German puppet theatre. Founded in 1952, the Puppentheater Dresden was the first Soviet-style State puppet theatre in the GDR (Deutsche Demokratische Republik or East Germany). It opened with the reprise of the play Der fröhliche Sünder (The Cheerful Sinner) by Paul Hölzig. Attached to the regional theatres in Saxony, the Puppentheater Dresden functioned as a large touring company presenting shows for adults and children. The first artistic director was Alex Rötzch (1901-1959). In 1960, the company joined the Theater der jungen Generation (Theatre for the Young Generation), a theatre for children and adolescents in Dresden, where its audience was reduced to the target group of three- to six-year-olds. Under the direction of Fritz Däbritz (1919-1985), the company obtained a permanent location which brought its independence. Fritz Däbritz experimented with new playing techniques such as black theatre and the mixing of techniques. He gave great importance to staging, directing and teaching concepts. These efforts were rewarded by, among others, the international success of the show Tiger Peter (Peter the Tiger, 1965).

During the 1970s, extensive repairs to the theatre demanded its closure several times, slowing the development of its repertoire. Performances for adults were resumed in 1976. In the 1980s, the company, after having recruited the director Peter Beckert (1927-1988), benefited from the arrival of graduates from the Higher School of Dramatic Art in Berlin (now the Hochschule für Schauspielkunst “Ernst Busch”, Ernst Busch Academy of Dramatic Art).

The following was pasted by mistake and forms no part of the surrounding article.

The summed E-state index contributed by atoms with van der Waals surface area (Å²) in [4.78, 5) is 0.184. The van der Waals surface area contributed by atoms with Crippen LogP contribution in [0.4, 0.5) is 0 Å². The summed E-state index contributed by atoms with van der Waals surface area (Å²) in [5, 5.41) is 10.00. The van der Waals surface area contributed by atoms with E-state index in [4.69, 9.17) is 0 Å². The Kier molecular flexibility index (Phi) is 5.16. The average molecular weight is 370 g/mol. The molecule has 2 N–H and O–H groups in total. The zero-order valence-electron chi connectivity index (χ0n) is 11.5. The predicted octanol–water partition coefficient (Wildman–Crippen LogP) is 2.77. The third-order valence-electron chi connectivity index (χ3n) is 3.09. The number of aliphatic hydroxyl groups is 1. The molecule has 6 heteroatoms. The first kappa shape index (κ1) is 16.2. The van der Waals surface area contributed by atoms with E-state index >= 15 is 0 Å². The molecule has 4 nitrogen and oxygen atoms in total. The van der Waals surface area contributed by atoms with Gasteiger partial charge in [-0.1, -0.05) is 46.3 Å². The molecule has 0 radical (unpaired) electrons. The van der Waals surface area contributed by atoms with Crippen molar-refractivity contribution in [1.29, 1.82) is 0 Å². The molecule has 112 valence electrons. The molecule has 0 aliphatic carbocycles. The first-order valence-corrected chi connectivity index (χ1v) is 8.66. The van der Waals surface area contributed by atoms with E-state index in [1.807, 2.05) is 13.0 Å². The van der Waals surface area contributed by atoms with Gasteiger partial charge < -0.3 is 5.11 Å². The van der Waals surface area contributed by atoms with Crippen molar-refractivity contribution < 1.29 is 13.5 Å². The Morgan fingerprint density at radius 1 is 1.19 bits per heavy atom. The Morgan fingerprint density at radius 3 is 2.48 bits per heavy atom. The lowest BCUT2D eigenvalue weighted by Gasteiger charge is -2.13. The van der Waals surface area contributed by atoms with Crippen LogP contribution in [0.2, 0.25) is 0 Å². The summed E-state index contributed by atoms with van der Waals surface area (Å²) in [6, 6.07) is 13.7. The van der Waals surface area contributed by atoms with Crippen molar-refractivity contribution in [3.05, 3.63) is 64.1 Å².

Small productions performed with puppeteers in view of the audience became the focus of the company’s programme. The main theatre was finally able to be reopened in 1988 under the leadership of new director Dietmar Müller (1943-1997). Müller favoured an intelligent folk theatre with productions of fairy tales, Kasper stories, and historical pieces for adults. Horst-Joachim Lonius, artistic director from 1996 to 2000, brought new energy to the theatre cultivating a literary repertoire in addition to the traditional fairy tales.

In 1998, the theatre was re-integrated into the Theater der jungen Generation. Under the artistic direction of Heikki Ikkola, the Puppentheater Dresden explores new literary sources and works with artists from around the world.

(See Germany.)